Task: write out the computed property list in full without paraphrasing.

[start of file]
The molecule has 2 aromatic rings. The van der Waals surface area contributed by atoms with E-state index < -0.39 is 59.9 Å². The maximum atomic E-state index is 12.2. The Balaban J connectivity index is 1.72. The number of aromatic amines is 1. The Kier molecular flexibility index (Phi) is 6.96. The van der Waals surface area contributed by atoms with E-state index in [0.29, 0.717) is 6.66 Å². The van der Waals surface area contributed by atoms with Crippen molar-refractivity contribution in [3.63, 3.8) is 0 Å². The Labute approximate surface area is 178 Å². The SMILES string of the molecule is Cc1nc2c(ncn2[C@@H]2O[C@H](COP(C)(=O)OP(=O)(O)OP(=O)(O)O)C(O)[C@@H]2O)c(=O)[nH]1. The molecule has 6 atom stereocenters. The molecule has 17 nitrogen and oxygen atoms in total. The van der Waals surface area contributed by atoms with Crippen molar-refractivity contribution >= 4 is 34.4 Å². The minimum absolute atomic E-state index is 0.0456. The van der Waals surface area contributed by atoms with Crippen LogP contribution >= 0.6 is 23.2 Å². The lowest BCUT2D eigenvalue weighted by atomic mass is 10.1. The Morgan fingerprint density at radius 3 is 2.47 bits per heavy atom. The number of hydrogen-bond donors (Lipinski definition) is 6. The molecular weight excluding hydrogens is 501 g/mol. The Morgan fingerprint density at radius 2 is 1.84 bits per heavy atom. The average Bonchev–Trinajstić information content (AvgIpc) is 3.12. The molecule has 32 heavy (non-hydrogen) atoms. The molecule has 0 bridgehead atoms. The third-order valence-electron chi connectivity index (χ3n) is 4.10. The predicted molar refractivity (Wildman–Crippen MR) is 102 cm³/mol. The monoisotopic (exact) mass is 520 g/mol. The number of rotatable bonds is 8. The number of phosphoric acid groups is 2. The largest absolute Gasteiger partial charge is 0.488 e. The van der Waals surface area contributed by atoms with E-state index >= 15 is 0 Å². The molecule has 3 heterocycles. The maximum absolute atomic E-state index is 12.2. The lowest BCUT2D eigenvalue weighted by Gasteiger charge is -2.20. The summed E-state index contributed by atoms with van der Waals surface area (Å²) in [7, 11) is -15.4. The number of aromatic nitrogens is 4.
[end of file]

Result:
The molecule has 2 aromatic rings. The van der Waals surface area contributed by atoms with E-state index < -0.39 is 59.9 Å². The maximum atomic E-state index is 12.2. The Balaban J connectivity index is 1.72. The number of aromatic amines is 1. The Kier molecular flexibility index (Phi) is 6.96. The van der Waals surface area contributed by atoms with E-state index in [0.29, 0.717) is 6.66 Å². The van der Waals surface area contributed by atoms with Crippen molar-refractivity contribution in [3.63, 3.8) is 0 Å². The Labute approximate surface area is 178 Å². The SMILES string of the molecule is Cc1nc2c(ncn2[C@@H]2O[C@H](COP(C)(=O)OP(=O)(O)OP(=O)(O)O)C(O)[C@@H]2O)c(=O)[nH]1. The molecule has 6 atom stereocenters. The molecule has 17 nitrogen and oxygen atoms in total. The van der Waals surface area contributed by atoms with Crippen molar-refractivity contribution >= 4 is 34.4 Å². The minimum absolute atomic E-state index is 0.0456. The van der Waals surface area contributed by atoms with Crippen LogP contribution >= 0.6 is 23.2 Å². The lowest BCUT2D eigenvalue weighted by atomic mass is 10.1. The Morgan fingerprint density at radius 3 is 2.47 bits per heavy atom. The number of hydrogen-bond donors (Lipinski definition) is 6. The molecular weight excluding hydrogens is 501 g/mol. The Morgan fingerprint density at radius 2 is 1.84 bits per heavy atom. The average Bonchev–Trinajstić information content (AvgIpc) is 3.12. The molecule has 32 heavy (non-hydrogen) atoms. The molecule has 0 bridgehead atoms. The third-order valence-electron chi connectivity index (χ3n) is 4.10. The predicted molar refractivity (Wildman–Crippen MR) is 102 cm³/mol. The monoisotopic (exact) mass is 520 g/mol. The number of rotatable bonds is 8. The number of phosphoric acid groups is 2. The largest absolute Gasteiger partial charge is 0.488 e. The van der Waals surface area contributed by atoms with E-state index >= 15 is 0 Å². The molecule has 3 heterocycles. The maximum absolute atomic E-state index is 12.2. The lowest BCUT2D eigenvalue weighted by Gasteiger charge is -2.20. The summed E-state index contributed by atoms with van der Waals surface area (Å²) in [7, 11) is -15.4. The number of aromatic nitrogens is 4.